Build on past insight (but make up your own mind)

Over the centuries, there have been entire traditions of philosophy, dedicated to excellence in thinking through things, searching for genuine insight in complicated matters, striving to accommodate results from empirical observation and to eliminate logical and conceptual mistakes. (Also, most of the natural and social sciences which are distinct subjects today have started historically as branches of philosophy.) To study their approaches and compare them with each other is rewarding in itself, even though it takes some time and discipline. It also gives you an idea of where to locate yourself and your views in the space of possible philosophical positions.

In philosophical traditions, such as Stoicism, thinkers have built on each other's work and advanced a coherent system of ideas, suggesting and scrutinizing solutions for problems and inconsistencies on the way. Sometimes elegant and comprehensive theories have evolved from this; sometimes internal tensions between fundamental assumptions have driven permanent re-combination and re-arrangement of elements into new wholes. You'll notice similar patterns in your own reflections. You may also find that you develop an affinity for a particular tradition or school of thought. (Be wary of affinities that were already there before you even started studying them, however. It's doubtful that these have originated from your own considered thought; more probably, they were suggested to you by others' opinion.) Or perhaps you're rather eclectic, picking up ideas from various sources; you can increase the richness of your background that way, of course, but there is also a higher risk of inconsistencies and gaps in it.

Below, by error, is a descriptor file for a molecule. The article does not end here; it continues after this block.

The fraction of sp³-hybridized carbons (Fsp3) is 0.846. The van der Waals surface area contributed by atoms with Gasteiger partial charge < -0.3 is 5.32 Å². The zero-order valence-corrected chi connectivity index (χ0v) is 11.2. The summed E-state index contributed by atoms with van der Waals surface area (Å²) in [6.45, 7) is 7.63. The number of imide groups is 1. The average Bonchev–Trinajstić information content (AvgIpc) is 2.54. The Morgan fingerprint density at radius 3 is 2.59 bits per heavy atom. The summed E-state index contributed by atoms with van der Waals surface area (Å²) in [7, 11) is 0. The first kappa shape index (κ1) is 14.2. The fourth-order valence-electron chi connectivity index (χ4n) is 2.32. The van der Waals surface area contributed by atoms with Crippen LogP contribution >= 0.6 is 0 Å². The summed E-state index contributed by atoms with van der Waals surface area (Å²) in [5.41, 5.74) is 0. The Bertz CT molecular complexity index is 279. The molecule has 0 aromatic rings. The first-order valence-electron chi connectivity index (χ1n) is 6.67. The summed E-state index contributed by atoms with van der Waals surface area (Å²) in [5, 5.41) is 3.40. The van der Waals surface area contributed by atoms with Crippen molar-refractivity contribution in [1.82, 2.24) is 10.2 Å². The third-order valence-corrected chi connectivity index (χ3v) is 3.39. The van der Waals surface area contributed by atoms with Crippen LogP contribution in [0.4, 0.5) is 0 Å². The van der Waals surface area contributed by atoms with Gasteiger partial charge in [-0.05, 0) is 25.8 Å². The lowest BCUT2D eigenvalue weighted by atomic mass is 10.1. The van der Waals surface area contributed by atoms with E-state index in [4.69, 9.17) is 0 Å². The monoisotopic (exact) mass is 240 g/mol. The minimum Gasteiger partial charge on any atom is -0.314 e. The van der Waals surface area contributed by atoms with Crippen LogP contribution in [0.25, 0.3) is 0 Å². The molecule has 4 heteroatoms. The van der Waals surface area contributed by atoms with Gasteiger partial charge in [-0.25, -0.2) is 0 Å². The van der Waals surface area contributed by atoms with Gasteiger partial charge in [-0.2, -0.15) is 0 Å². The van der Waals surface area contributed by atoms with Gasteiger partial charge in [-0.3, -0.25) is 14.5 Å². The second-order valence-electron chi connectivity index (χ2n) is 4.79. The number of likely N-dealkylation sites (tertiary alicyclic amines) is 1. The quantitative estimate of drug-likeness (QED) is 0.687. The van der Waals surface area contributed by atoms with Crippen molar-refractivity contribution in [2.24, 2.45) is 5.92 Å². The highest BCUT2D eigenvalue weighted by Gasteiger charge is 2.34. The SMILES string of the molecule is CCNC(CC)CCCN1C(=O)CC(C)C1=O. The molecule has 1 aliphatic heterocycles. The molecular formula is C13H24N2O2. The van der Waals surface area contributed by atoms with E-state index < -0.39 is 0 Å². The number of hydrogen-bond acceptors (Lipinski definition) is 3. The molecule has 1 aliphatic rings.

In any case, you should decide yourself what to think, however much it will be based on insight learned from others (or books). And it matters for what reasons you accept a view. Beware, for instance, of taking them on mere authority. Even the masters of the field have erred; more frequently, their view may be based on premises you wouldn't agree with; and generally, only an insight which you have reached yourself by thinking through a matter (guided by someone else or not) is a genuine and potentially stable insight: you don't really know what you merely believe because it is someone else's doctrine. A fruitful relationship to a philosophical view won't take the shape of blindly following the lead of a guru — it's rather one of critical examination. It's also a two-sided one: a philosophical position, even one out of a book by a long dead author, benefits from your efforts in trying to understand it, from your interpreting and discussing it with others. Just taking over views on faith does nothing for making them better understood. It merely adds a disciple; but excellence is not measured by counting devotees — it's a much clearer sign if critical minds have systematically reflected on a view and found good reasons to agree. Take care.
Copyright © 2007-2012 by Leif Frenzel. All rights reserved.